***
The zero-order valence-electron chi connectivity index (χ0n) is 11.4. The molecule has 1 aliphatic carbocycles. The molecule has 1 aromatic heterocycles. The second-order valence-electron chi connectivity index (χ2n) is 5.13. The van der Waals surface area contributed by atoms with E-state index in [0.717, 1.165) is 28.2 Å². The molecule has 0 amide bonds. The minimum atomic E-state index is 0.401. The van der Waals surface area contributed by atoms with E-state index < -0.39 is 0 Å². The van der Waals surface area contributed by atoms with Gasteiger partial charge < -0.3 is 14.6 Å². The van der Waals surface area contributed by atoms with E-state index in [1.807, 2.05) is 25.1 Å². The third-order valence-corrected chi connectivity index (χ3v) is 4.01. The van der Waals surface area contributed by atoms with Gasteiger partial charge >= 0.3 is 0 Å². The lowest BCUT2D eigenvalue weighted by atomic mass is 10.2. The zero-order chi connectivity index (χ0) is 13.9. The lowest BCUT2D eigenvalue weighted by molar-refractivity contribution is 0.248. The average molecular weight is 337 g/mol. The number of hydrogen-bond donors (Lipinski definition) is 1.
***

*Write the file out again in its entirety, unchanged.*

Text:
The zero-order valence-electron chi connectivity index (χ0n) is 11.4. The molecule has 1 aliphatic carbocycles. The molecule has 1 aromatic heterocycles. The second-order valence-electron chi connectivity index (χ2n) is 5.13. The van der Waals surface area contributed by atoms with E-state index in [0.717, 1.165) is 28.2 Å². The molecule has 0 amide bonds. The minimum atomic E-state index is 0.401. The van der Waals surface area contributed by atoms with E-state index < -0.39 is 0 Å². The van der Waals surface area contributed by atoms with Gasteiger partial charge < -0.3 is 14.6 Å². The van der Waals surface area contributed by atoms with E-state index in [1.807, 2.05) is 25.1 Å². The third-order valence-corrected chi connectivity index (χ3v) is 4.01. The van der Waals surface area contributed by atoms with Gasteiger partial charge >= 0.3 is 0 Å². The lowest BCUT2D eigenvalue weighted by atomic mass is 10.2. The zero-order chi connectivity index (χ0) is 13.9. The lowest BCUT2D eigenvalue weighted by molar-refractivity contribution is 0.248. The average molecular weight is 337 g/mol. The number of hydrogen-bond donors (Lipinski definition) is 1.